Does Being Cannon Fodder On The Gridiron Actually Help A School?

Opening weekend in college football saw some interesting and exciting early season games…TCU-Baylor, Brigham Young-Ole Miss, even Notre Dame’s upset loss to South Florida were a few of the games that had great drama amongst a sea of mismatches and tune-ups for those in the major football conferences. Then you have North Carolina Central, Indiana State, Chattanooga, and Fordham among others. These schools take a pay day to go out and try and be David against Goliath, and try and capture the one day where a major school may have a bad day and a team plays well above it’s level, recreating the landmark upset Appalachian State had at Michigan several years ago, a loss which really was more about the Wolverines downward slide than ASU’s rise (the school is regularly a national power at the college bowl subdivision level). Yet these schools talk about the experience and the great feeling it gives alumni and the unprecedented power that such a game has, making it more than a payday to subsidize an athletic department budget in challenging times. But is it, especially in football, where injuries and games are a precious commodity in the high pressure world of coaching and development?

Football is a different animal than its basketball cousin. Mid-majors can go and take a pay day and then bounce back, rarely without long term downward effects in hoops. The length of the season allows one if not more shots for teams to dance among the larger powers, and even an occasional major upset does not spell doom for even the most elite of programs. Not so on the gridiron. In football the size and speed difference can make devastating injuries a season-ender for top-flight athletes and can play havoc with the aspirations of young coaches. Elite football programs cannot allow even close games early in their schedules, so huge differences in scores, even wider than the talent gap, are not uncommon. Often times the “excitement” generated by the school coming to play the game fades very quickly with the result. There is a chance to play on a second tier TV schedule, some exposure maybe in a major market newspaper or two, but then things move on to whomever is next. Now if the game is part of a strategic move to a larger conference, one that say Villanova or Florida Atlantic or Florida International or Alabama Birmingham have tried over recent years, a steady scaling up to full-time 1-A status, that’s a different story. Usually what it means is a sacrifice of body and ego for a pay day, and the effects afterward are minimal. There is no “tradition,” since a rivalry can’t be built on a one-sided loss. The continual hope for that big upset becomes less and less over time with BCS conferences expanding their reach. Even media coverage in these challenging times is difficult, as many of the games occur at off-hours and outside of the league TV schedule, making the desire to put them on air minimal at best.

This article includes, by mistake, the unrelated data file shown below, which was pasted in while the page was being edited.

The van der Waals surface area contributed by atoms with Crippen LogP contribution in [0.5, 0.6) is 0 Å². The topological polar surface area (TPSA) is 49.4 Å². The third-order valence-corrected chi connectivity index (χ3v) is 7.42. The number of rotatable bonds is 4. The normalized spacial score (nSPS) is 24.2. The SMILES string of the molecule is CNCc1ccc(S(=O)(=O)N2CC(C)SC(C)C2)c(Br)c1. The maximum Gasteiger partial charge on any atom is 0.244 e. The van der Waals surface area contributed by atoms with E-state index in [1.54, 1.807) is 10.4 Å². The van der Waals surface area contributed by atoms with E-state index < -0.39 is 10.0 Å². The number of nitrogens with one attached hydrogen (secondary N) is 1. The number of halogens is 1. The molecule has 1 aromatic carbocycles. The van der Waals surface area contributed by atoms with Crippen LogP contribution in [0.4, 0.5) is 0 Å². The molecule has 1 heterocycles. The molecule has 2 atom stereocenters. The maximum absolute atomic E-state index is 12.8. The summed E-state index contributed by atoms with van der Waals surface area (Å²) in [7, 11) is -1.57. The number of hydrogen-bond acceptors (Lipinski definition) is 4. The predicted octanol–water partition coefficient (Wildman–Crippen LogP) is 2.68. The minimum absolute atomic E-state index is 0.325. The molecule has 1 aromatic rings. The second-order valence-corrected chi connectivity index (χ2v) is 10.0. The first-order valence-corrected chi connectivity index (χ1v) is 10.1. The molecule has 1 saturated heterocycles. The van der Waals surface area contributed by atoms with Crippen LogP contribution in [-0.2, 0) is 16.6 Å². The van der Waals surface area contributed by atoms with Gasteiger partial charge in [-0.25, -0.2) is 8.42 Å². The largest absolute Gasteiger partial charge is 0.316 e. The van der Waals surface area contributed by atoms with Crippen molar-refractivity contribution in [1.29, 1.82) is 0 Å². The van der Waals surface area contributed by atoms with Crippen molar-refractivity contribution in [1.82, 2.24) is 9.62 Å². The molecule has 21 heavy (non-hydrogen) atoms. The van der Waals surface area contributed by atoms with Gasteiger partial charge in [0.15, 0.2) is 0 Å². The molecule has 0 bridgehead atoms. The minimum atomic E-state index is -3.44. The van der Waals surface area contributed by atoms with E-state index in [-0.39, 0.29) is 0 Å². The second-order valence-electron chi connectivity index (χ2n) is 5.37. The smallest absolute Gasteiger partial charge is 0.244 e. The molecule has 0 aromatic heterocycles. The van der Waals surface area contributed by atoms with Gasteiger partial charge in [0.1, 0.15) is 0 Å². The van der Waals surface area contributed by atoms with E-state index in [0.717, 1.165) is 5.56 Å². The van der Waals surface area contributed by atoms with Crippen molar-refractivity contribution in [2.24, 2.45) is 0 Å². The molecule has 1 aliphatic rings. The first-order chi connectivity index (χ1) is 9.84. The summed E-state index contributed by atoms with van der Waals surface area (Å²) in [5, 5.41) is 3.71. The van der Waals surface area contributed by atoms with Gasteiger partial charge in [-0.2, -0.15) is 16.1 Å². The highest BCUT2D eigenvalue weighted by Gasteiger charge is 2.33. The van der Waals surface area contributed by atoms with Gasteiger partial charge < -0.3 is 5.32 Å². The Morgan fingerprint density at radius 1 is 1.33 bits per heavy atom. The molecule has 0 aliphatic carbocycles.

Yes these games can be a learning experience. From a business standpoint, smaller schools can use the games as a one-off on the revenue side, but also to build on an individual performance to get some added exposure for that athlete. Smaller schools can also learn about more best practices and effective game day management from being a part of the experience. Maybe there is a brand looking to gain up and coming exposure who can glean on to the larger game experience and leverage that experience in favor of the smaller school. However avoiding devastation and embarrassment seems to be more the norm these days in the big vs. little discrepancy of college football, and the gap continues to widen. Into that void falls the fodder, hopefully with better results ahead for when the schools play at the level they are designed to compete at.

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